The IWK Health Centre cannot guarantee the security or confidentiality of e-mail messages. If you e-mail confidential (private) patient information to an IWK healthcare provider, the IWK may not be responsible if your message is revealed in the wrong way (improper disclosure). That is, if the improper disclosure was not the IWK’s fault: for example, you included the wrong person or made a mistake in the e-mail address.
Patients (or their parents or guardians) must agree with their healthcare provider that they can use e-mail to communicate with each other. Patients (or their parents or guardians) then must consent (agree) to the following conditions (rules):
- Your IWK healthcare providers will print any e-mails that are important to patient care (whether they are e-mails sent to or from you). These printed e-mails will be added to the patient’s medical record. Other IWK healthcare provider(s) will have access to these e-mails if they are authorized to see the medical record.
- Your IWK healthcare providers may forward your e-mails to IWK staff or team members working within the IWK Health Centre. Some reasons your e-mails may be forwarded have to do with: diagnosis, treatment, or billing. The IWK Health Centre will not forward e-mails to outside organizations or people who are not part of IWK staff or teams. The IWK will not do this unless they have your written consent beforehand. Or unless they are authorized or required to by the law.
- The IWK Health Centre will try to respond to patient e-mails promptly - but we cannot guarantee we’ll answer your e-mail by a set time. Patients should never use e-mail for medical emergencies or other time-sensitive matters.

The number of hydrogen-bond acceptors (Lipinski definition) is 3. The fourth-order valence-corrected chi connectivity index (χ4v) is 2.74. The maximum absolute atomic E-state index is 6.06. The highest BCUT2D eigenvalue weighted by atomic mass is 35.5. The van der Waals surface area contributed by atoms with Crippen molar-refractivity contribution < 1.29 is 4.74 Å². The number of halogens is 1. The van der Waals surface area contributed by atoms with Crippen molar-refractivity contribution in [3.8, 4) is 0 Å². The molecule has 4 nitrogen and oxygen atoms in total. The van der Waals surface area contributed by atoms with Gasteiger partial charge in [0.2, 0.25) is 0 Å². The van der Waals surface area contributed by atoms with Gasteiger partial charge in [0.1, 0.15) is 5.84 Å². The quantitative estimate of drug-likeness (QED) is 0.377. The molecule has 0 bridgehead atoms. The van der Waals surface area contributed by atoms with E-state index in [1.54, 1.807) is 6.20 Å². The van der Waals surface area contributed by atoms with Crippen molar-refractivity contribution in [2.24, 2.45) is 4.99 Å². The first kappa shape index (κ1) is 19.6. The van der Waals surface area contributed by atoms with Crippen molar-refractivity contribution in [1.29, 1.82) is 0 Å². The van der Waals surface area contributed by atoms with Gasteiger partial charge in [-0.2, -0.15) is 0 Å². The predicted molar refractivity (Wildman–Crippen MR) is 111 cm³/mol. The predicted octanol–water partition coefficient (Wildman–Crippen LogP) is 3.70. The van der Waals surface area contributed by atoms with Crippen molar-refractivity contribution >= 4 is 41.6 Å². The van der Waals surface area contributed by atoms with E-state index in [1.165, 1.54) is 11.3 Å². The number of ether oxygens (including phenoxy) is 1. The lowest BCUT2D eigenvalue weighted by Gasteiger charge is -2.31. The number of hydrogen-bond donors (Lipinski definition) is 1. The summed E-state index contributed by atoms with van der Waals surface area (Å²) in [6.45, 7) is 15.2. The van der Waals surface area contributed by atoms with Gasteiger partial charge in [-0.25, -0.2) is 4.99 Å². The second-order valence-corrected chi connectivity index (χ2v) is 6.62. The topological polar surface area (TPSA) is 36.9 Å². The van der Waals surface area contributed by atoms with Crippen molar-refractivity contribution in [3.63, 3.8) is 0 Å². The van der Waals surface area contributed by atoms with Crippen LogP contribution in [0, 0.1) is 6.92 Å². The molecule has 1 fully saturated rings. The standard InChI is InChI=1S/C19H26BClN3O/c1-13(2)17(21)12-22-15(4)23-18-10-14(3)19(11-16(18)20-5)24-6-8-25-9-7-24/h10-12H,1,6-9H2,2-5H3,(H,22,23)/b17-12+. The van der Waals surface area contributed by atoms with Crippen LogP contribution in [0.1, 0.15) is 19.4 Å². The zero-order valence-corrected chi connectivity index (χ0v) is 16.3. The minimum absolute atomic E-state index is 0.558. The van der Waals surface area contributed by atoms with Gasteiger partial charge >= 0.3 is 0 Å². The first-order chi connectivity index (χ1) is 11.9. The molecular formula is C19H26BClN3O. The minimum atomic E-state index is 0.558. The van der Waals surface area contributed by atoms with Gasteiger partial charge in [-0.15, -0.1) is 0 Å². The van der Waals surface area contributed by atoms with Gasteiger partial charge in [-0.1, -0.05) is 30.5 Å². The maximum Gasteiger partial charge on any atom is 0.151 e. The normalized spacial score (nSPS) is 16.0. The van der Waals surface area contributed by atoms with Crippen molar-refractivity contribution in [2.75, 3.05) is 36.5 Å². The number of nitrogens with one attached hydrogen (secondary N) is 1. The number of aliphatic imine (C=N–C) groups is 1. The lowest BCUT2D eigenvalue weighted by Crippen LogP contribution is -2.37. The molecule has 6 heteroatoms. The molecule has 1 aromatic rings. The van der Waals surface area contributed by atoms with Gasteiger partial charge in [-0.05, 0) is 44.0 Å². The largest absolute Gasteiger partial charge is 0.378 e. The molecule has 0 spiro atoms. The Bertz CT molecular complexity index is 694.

- It is the patient’s responsibility to follow up on e-mails sent to or from IWK healthcare providers. For example, scheduling appointments if needed.
- If a patient is waiting a very long time for the IWK Health Centre to reply to their e-mail, it is the patient’s responsibility to follow-up. It is up to you to find out if the IWK received your e-mail. You should ask the IWK when you can expect their reply.
- The patient should not use e-mail to send private medical information to the IWK Health Centre. You should also let the IWK know if there is anything you do not want the IWK to e-mail to you.
- It is the patient’s responsibility to tell the IWK Health Centre if there is a change to their e-mail address. You should also tell the IWK if you no longer wish to discuss things by e-mail.
- The patient is responsible for protecting his or her own e-mail password. You are also responsible for keeping your e-mail from being seen by other people who should not be reading it. The IWK Health Centre is not responsible for a patient’s confidential information being revealed in the wrong way if. For example, the IWK is not responsible if:
- you did not hide your password and someone else used it to access your e-mail, or
- you used your e-mail at a public computer and others read your message because they could see it on the screen, or
- you forgot to log off your account when you left the computer and someone else brought your message back up on the screen to read.